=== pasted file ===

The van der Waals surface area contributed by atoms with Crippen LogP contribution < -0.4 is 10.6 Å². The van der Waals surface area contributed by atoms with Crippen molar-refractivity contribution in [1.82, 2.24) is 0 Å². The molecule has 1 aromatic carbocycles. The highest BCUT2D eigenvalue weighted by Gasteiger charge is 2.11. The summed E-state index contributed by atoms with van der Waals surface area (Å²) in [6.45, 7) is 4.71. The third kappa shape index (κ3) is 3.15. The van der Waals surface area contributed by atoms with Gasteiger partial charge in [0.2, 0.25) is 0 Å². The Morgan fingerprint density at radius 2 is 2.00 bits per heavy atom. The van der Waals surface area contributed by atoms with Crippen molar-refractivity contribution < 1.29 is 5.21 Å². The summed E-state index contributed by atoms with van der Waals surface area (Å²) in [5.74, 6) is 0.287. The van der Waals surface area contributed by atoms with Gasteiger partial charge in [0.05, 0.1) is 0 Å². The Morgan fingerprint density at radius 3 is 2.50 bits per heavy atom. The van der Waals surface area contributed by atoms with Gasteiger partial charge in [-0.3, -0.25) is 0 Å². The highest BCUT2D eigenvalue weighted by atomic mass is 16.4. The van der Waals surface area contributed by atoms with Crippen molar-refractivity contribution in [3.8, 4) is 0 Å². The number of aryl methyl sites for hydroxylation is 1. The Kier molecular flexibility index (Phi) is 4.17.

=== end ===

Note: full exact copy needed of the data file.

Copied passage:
The van der Waals surface area contributed by atoms with Crippen LogP contribution < -0.4 is 10.6 Å². The van der Waals surface area contributed by atoms with Crippen molar-refractivity contribution in [1.82, 2.24) is 0 Å². The molecule has 1 aromatic carbocycles. The highest BCUT2D eigenvalue weighted by Gasteiger charge is 2.11. The summed E-state index contributed by atoms with van der Waals surface area (Å²) in [6.45, 7) is 4.71. The third kappa shape index (κ3) is 3.15. The van der Waals surface area contributed by atoms with Gasteiger partial charge in [0.2, 0.25) is 0 Å². The Morgan fingerprint density at radius 2 is 2.00 bits per heavy atom. The van der Waals surface area contributed by atoms with Crippen molar-refractivity contribution < 1.29 is 5.21 Å². The summed E-state index contributed by atoms with van der Waals surface area (Å²) in [5.74, 6) is 0.287. The van der Waals surface area contributed by atoms with Gasteiger partial charge in [0.05, 0.1) is 0 Å². The Morgan fingerprint density at radius 3 is 2.50 bits per heavy atom. The van der Waals surface area contributed by atoms with Gasteiger partial charge in [-0.3, -0.25) is 0 Å². The highest BCUT2D eigenvalue weighted by atomic mass is 16.4. The van der Waals surface area contributed by atoms with Crippen molar-refractivity contribution in [3.8, 4) is 0 Å². The number of aryl methyl sites for hydroxylation is 1. The Kier molecular flexibility index (Phi) is 4.17.